Though he was born in Georgia and grew up in New York City, A.S. Knowles, Jr. has an abiding affection for Parkersburg, West Virginia, where his parents have lived since the 1940’s. That city and how it has weathered the changing times are the subjects of his essay. Mr. Knowles is a professor of English at North Carolina State University, where he has been a member of the faculty since 1955. His main concern is with such 20th-century writers as Hemingway, John Dos Passes, Carson McCullers, and Henry Roth.
Margaret Edwards is a member of the English faculty at the University of Vermont and was a recipient in 1979 of a National Endowment for the Arts grant to write fiction. Her latest VQR story, she writes, “is the result of my having watched the new year of 1969 appear in New Orleans out of the smoke and delirium of 1968, more than a decade ago.”
Among America’s most prolific and respected authors, Robert Coles is a psychiatrist by profession. His association with the South dates back to more than twenty years ago, when he went to Biloxi, Mississippi as a U.S. Air Force officer. His widely acclaimed Children of Crisis, a. multivolume study of black and other underprivileged children, was a recipient of a 1972 Pulitzer Prize.
Larry Sabato has just completed a book on the new campaign technology in American politics. He is also the author of an earlier work, Goodby to Good-Time Charlie, a study of the changing role of American governors between 1950 and 1975. He is a member of the Government and Foreign Affairs Department at the University of Virginia.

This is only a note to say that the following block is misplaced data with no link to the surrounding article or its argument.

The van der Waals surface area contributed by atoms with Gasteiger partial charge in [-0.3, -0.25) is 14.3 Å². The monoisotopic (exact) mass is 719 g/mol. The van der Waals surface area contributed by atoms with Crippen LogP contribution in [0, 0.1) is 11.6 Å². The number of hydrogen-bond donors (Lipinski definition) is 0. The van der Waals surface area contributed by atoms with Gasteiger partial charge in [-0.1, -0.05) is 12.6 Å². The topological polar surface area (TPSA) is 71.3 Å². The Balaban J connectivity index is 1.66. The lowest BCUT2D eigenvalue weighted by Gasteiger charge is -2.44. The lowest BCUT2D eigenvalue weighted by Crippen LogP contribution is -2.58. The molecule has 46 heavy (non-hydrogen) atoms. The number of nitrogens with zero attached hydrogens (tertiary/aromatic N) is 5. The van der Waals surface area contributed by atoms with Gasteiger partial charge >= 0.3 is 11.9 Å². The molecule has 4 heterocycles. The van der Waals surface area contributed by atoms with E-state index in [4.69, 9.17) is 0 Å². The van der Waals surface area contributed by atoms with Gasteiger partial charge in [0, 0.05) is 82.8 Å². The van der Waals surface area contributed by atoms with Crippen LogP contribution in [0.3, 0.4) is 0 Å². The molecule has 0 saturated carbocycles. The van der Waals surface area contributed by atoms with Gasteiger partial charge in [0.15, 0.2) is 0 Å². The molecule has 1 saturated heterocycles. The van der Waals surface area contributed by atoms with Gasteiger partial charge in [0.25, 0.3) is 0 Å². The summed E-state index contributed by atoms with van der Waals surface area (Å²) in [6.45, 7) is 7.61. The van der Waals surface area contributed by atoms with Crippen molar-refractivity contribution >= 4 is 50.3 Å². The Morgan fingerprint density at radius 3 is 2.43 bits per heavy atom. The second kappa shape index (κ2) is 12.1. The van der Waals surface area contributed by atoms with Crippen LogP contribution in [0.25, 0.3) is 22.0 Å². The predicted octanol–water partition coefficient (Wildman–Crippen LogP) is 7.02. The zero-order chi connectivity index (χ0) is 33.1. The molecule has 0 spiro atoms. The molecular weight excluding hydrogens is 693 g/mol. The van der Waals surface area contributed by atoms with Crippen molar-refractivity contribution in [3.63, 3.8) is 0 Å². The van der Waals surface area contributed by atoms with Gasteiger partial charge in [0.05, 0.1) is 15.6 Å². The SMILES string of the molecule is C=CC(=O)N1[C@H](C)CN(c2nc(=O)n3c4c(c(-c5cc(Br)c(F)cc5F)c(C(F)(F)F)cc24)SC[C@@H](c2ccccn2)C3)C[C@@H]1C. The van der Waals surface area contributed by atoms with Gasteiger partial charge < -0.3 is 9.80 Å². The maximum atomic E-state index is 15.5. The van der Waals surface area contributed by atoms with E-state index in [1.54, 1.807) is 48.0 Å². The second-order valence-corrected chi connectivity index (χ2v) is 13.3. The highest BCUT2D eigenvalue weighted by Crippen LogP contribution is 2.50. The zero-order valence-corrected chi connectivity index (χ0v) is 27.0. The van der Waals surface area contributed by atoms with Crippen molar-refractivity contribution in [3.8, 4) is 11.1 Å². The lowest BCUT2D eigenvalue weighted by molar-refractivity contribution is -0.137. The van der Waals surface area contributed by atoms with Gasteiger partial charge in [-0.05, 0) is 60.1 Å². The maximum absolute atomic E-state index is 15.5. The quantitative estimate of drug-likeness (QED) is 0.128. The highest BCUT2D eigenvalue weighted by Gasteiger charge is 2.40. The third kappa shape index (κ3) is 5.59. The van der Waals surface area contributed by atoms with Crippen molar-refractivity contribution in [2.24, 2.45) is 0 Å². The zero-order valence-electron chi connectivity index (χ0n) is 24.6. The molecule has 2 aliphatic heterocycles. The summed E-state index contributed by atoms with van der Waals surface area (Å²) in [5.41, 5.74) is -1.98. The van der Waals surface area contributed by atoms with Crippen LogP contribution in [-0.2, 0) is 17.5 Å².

Albert E. Stone is professor of English and chairman of American Studies at the University of Iowa. He is at work on a book on modern American autobiography.
One of the best-known contemporary literary scholars in the South, Lewis P. Simpson has been a member of the English faculty of Louisiana State University since 1948. He has also served as co-editor of The Southern Review since 1964. His numerous books include The Federalist Literary Mind, The Man of Letters in New England and the South, and The Dispossessed Garden: Pastoral and History in Southern Literature.
Maxine Brown completed her review of Malcolm Cowley’s latest book of memoirs just before she left for Poland, where she is teaching as a Fulbright Scholar this academic year. Since 1976 she has been assisting the biographer Virginia Spencer Carr in researching for a biography of John Dos Passos and thus has become well acquainted with the people and the period of the Great Depression.
Janice Carlisle began writing about Victorian fiction as a graduate student at Cornell (Ph. D., 1973). She has published articles on the subject in journals such as ELH and Studies in the Novel. Her book on Dickens, Thackeray, and George Eliot will appear from the University of Georgia Press in the fall of 1981.